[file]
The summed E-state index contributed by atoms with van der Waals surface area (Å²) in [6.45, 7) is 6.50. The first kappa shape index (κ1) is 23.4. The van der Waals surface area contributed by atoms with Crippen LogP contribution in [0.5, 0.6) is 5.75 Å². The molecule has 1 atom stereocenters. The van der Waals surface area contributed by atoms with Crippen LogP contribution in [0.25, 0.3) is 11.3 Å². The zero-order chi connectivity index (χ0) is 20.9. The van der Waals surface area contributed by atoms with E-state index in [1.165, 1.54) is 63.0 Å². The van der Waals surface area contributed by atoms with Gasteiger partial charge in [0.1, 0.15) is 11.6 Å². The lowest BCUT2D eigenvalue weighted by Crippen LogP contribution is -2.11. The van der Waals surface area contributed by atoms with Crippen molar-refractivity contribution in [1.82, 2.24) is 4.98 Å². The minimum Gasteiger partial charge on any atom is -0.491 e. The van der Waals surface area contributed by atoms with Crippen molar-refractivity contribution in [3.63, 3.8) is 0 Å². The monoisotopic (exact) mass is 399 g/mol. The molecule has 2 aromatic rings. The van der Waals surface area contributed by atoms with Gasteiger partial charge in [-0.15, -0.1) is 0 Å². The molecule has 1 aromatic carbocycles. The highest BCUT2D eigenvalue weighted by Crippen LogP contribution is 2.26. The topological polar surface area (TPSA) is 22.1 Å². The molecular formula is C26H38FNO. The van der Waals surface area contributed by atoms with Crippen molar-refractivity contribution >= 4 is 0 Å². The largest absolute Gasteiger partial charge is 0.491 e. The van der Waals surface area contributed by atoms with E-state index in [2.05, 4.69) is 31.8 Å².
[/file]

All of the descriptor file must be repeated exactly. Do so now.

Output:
The summed E-state index contributed by atoms with van der Waals surface area (Å²) in [6.45, 7) is 6.50. The first kappa shape index (κ1) is 23.4. The van der Waals surface area contributed by atoms with Crippen LogP contribution in [0.5, 0.6) is 5.75 Å². The molecule has 1 atom stereocenters. The van der Waals surface area contributed by atoms with Crippen LogP contribution in [0.25, 0.3) is 11.3 Å². The zero-order chi connectivity index (χ0) is 20.9. The van der Waals surface area contributed by atoms with E-state index in [1.165, 1.54) is 63.0 Å². The van der Waals surface area contributed by atoms with Gasteiger partial charge in [0.1, 0.15) is 11.6 Å². The lowest BCUT2D eigenvalue weighted by Crippen LogP contribution is -2.11. The van der Waals surface area contributed by atoms with Crippen molar-refractivity contribution in [1.82, 2.24) is 4.98 Å². The minimum Gasteiger partial charge on any atom is -0.491 e. The van der Waals surface area contributed by atoms with Crippen molar-refractivity contribution in [3.63, 3.8) is 0 Å². The monoisotopic (exact) mass is 399 g/mol. The molecule has 2 aromatic rings. The van der Waals surface area contributed by atoms with Gasteiger partial charge in [-0.15, -0.1) is 0 Å². The molecule has 1 aromatic carbocycles. The highest BCUT2D eigenvalue weighted by Crippen LogP contribution is 2.26. The topological polar surface area (TPSA) is 22.1 Å². The molecular formula is C26H38FNO. The van der Waals surface area contributed by atoms with Crippen molar-refractivity contribution >= 4 is 0 Å². The largest absolute Gasteiger partial charge is 0.491 e. The van der Waals surface area contributed by atoms with E-state index in [2.05, 4.69) is 31.8 Å².